MONTREAL -- Edmonton Oilers captain Connor McDavid's 100th NHL game probably won't go down as one of his most memorable, but it still served to show what has made him such an impactful player so early in his career.
The Oilers defeated the Montreal Canadiens 1-0 in a shootout at Bell Centre on Sunday, so McDavid was obviously held off the scoresheet.
But he still had a game-high six shots on goal and drew three penalties by doing what has made him so successful so fast, using his blazing speed to force opponents into making mistakes.
"Obviously he's fast, but there's a lot of guys that are fast, but his hands are as good as his speed, but he's agile and shifty as well," said Canadiens defenseman Shea Weber, who was matched against McDavid all game and was called for the first of the three penalties he drew. "Not only that, he's got the mind for it. A lot [of] guys have maybe one or two things, or a thing here or there, but he's definitely as close as it gets to having it all."
McDavid said he didn't even know he was playing his 100th game until he was asked about it, and that it doesn't feel like he has been in the NHL that long at all.
"It goes by so fast," he said. "Honestly, it feels like I was just being drafted a day ago."
McDavid was the No. 1 pick in the 2015 NHL Draft and leads the NHL with 60 points in 55 games. He has 108 points in 100 games, which puts him behind Pittsburgh Penguins center Sidney Crosby (132), Washington Capitals left wing Alex Ovechkin (128) and Penguins center Evgeni Malkin (114) for the most points after 100 games among active NHL players.
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He's done it with blazing speed, whether it's his feet or his hands or his brain. Oilers forward Milan Lucic looked to the world of soccer to find a comparison for McDavid's unique combination of those skills.
"He's electrifying, and for a lot of reasons," Lucic said. "His speed, his skill, his ability to finish, his ability to pass. I kind of compare him to the Cristiano Ronaldo of hockey. That's my comparison that I use. It's been fun to play with so far for  games."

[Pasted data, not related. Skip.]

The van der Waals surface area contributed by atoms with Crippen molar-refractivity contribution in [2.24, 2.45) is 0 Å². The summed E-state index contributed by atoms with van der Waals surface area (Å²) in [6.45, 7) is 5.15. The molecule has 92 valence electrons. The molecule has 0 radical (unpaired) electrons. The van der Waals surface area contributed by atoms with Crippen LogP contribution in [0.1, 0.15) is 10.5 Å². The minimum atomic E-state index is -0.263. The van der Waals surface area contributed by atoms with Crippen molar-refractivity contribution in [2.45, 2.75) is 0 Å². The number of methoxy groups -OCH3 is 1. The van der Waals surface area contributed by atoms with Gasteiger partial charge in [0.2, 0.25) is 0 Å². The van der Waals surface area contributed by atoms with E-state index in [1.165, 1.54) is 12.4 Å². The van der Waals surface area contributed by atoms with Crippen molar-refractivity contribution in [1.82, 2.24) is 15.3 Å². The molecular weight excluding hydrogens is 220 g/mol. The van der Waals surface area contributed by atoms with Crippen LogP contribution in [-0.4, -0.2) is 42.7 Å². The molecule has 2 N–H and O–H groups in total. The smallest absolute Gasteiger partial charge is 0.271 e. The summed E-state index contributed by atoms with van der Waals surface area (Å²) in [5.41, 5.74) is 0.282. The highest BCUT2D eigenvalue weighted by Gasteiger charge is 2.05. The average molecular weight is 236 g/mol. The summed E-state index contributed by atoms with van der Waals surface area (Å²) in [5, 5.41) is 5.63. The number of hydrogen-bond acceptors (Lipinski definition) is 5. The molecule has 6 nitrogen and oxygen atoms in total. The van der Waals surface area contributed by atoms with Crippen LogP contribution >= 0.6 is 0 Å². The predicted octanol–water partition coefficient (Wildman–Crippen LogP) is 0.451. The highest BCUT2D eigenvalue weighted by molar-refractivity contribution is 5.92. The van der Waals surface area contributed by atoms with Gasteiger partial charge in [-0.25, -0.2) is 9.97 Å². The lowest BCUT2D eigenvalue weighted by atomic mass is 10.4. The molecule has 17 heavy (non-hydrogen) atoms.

Oilers coach Todd McLellan knows everything that goes into what McDavid shows us when he takes the ice for a game and says that to him, that's what sets him apart and gets him into a special category of player.
"All those moments that the fans get to see on TV and during the games, well we also get to see him in practice," McLellan said. "We get to see him prepare, we get to see him train and there's a lot of what he does that goes missing from the everyday fan. So we're lucky enough as a staff and teammates to see that. I think the special players do that in a real good way. I've watched Crosby and those type of players approach the game day in and day out to be prepared. Connor does that. He's unique."
If there is one way for hockey fans in Montreal to show how much respect McDavid has earned so early in his career, they showed it in the first period Sunday. The Bell Centre crowd started booing him when he touched the puck after the Weber penalty was called.
Not many players elevate to the rank where that is done to them in Montreal.
"I don't mind it," McDavid said with a smile. "If it's a compliment, I'll take it."
It most certainly is a compliment, and through 100 NHL games, it is well deserved.